PizItalia is huge, taking as much space as three terrace houses. At the entrance is their mascot, a T-rex, making very scary RAWRing and wagging its tail and head.
If you sit outside, al fresco, you’ll be dining under the star by the sea, a small piece of the sea anyway.
Luckily, there is a small indoor aircon area which has a very impressive display of wines. There are also private rooms on the second storey.
Melicacy asked me and the hot boys of Six & Seven along for this food tasting. (Thanks, Mel!) Mel and I ordered some starters, wedges ($5.50) and soft soft crab ($8.90), while waiting for the boys’ arrival. (Hot things are worth the wait!) The chef did warn us that the starters are run of the mill but we were hungry.
Another starter we had is the Chef’s Seafood Salad ($9.50) that has romaine, cherry tomatoes, egg, prawns, squid and mussels with a tangy and very slightly spicy Thai-like dressing. To me, salad is salad. It was ok.
The Napoli Crab Cakes ($8.50, pictured above left) , as another starter, stood out among the rest because you can really taste the “crab-ness” and it wasn’t oily.
The chef is very proud of his Masala Fish N Chips ($15.50, pictured above right) which he boasted is one of a kind in Singapore. “You cannot find it anywhere else!” He also said that he uses special ingredients so that the fish would remain crispy even after 30 minutes. We tested, and sorry, it isn’t true. But I liked this dish very much; you can really taste the masala; the fresh Pacific Dory was lightly and thinly battered – we all hate thick batter right? However, the other three food reviewers showed less enthusiasm than me. I’d also suggest that the sides need to be improved. The fries shouldn’t be the sort similar to farmland fries and the coleslaw tasted like–Mel and I said this at the same time–“KFC!” Still, I was partial to the fish.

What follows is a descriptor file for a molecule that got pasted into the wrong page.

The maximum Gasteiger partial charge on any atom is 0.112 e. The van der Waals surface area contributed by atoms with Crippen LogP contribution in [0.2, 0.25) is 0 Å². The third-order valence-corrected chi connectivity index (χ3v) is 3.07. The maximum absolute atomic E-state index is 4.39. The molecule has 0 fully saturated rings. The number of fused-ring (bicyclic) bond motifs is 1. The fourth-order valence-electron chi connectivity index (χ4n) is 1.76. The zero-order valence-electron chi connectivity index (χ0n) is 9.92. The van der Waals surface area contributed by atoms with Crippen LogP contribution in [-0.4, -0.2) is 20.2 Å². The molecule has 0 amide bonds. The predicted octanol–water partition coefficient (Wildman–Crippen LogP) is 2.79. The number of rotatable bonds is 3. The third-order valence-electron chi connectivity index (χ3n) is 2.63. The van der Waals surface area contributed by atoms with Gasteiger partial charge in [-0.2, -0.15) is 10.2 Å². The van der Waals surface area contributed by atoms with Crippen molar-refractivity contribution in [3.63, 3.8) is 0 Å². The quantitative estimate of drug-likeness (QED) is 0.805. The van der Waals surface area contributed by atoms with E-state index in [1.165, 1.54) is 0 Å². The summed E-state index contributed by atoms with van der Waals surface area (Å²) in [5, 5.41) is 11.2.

On the other hand, the three food reviewers liked this butter prawn linguine ($15.50) which came with shreds of omelet and Is that curry leaves on the linguine? On my part, I thought it was greasy and too lightly salted. The prawns seemed to have nothing to do with the dish, except that they were on the pasta. For reasons why the other three reviewers liked it, follow their websites.
Cippino ($33.50) is an Italian seafood stew that is traditionally served on Christmas eve. It has fish, prawns, mussels, and squid. In our food tasting, there was crab but I think the chef was being nice. In the restaurant version, there isn’t any crab and of course I’m sure you can request for it and pay the market price for a crab. It was addictive and tasted like minestrone that has been infused by a thousand sweetness from the seafood. We four loved that we tried something we hadn’t tried before.
Italian Chili Crab (market price). It was slightly different than the other chili crab I had; this was much more spicy and less sweet–and I can’t really take spicy, it destroys the tastebuds. But again I seemed to be the minority here; the other three food reviewers couldn’t stop spooning the sauce as we waited for our buns to be fried. Besides the spicy level, we couldn’t figure out what is Italian about the crab? The answer from the chef: “Italian herbs.”